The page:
Perhaps even more interesting is the person who he is debating. He praise's Will's embrace of the Race and IQ debate as Will says regarding the issue:

If this suggestion makes you angry—if you find the idea of genetic racial advantages outrageous, socially corrosive, and unthinkable—you're not the first to feel that way. Many Christians are going through a similar struggle over evolution.
Apparently Will has been asleep during the 90s when the Race and IQ debate hit its peak. First of all, no one denies that, on average, there is a slightly higher IQ for whites than blacks but the problem is of causation.

As people like Ned Block pointed out, genetics is a poor explanation, especially given countries like Holland and Germany, where no such IQ gap among blacks and whites exists or the Minnesota Adoption Study which showed that blacks raised by white parents achieve higher scores. What kind of a-pardon my language-complete idiot would bring this up in 2007 as if it was news?

But back to the main point, there is just no way Douthat is serious, the article has to be some kind of satirical or at least hyperbolic statement to enrage liberals.

And if people think I'm being unkind, then take a parallel. Imagine living in an Islamic society like Saudi Arabia and some religious intellectual makes a point to say that all science is heretical Islam because it relies on the scientific method which was discovered by Alhazen, who happened to be a devout Muslim theologist as well as the scientist who basically created science.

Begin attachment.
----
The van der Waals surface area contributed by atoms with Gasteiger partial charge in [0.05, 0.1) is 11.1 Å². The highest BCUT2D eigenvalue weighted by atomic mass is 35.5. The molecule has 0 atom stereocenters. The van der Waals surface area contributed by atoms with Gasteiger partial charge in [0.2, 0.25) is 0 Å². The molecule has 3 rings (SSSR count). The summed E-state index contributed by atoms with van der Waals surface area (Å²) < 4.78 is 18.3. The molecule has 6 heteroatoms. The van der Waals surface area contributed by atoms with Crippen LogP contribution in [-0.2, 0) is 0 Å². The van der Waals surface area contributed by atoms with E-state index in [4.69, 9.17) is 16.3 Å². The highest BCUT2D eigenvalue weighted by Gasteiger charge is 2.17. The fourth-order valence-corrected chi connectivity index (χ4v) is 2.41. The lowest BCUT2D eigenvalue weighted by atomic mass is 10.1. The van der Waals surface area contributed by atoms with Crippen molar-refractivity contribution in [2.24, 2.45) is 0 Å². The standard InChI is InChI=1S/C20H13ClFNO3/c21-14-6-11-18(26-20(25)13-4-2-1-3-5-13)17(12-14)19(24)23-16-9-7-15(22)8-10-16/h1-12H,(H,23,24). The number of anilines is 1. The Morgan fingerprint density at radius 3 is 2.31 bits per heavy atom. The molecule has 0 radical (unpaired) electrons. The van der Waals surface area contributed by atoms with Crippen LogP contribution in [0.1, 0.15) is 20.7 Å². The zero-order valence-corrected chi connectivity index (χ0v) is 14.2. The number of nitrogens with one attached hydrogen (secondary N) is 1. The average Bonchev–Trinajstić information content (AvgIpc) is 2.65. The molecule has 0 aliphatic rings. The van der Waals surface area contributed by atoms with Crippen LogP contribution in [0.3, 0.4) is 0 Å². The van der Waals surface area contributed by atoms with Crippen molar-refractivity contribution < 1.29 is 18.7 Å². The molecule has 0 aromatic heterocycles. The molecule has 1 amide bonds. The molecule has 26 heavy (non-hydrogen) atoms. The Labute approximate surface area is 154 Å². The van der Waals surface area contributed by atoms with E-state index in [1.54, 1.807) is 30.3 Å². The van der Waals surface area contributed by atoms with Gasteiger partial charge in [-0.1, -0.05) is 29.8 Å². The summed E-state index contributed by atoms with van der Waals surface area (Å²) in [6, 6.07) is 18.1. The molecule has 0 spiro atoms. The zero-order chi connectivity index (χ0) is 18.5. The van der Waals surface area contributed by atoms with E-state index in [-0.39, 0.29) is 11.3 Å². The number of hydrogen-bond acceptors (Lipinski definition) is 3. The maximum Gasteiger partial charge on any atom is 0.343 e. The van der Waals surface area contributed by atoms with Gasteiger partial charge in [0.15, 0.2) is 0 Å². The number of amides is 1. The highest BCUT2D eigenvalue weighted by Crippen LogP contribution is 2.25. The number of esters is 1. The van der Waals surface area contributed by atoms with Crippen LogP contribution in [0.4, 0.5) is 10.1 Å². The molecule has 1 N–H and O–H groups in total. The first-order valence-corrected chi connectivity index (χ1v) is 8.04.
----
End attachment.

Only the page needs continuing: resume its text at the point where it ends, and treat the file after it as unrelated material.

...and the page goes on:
Or even worse, imagine a group like the Muslim Brotherhood in Egypt claiming that without Islam, the Arab Spring would have never happened since there's no scientific justification for freedom, dignity or equality. This is literally Douthat's argument with regards to Christianity and Secular Liberalism.

No matter how wonkish, polite and intellectual he appears to be, Douthat is either pulling liberals' legs or has a deep strain of fundamentalism.

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Comment Preferences

  •  He's a Real Serial Liar. Thomas Jefferson On the (2+ / 0-)
    Recommended by:
    jk2003, skrekk

    Christianity of the American system which is based on the English common law:

    For we know that the common law is that system of law which was introduced by the Saxons on their settlement in England, and altered from time to time by proper legislative authority from that time to the date of Magna Charta, which terminates the period of the common law, or lex non scripta, and commences that of the statute law, or Lex Scripta. This settlement took place about the middle of the fifth century. But Christianity was not introduced till the seventh century; the conversion of the first christian king of the Heptarchy having taken place about the year 598, and that of the last about 686. Here, then, was a space of two hundred years, during which the common law was in existence, and Christianity no part of it.
    The foundations of our system were laid by men who never heard of Jesus, Moses or Yaweh.

    Tragically we're going to be hearing from this blowsoft for the next 3 generations.

    We are called to speak for the weak, for the voiceless, for victims of our nation and for those it calls enemy.... --ML King "Beyond Vietnam"

    by Gooserock on Mon Apr 23, 2012 at 06:57:15 PM PDT

  •  i have been listening to a conversation (2+ / 0-)
    Recommended by:
    Gooserock, skrekk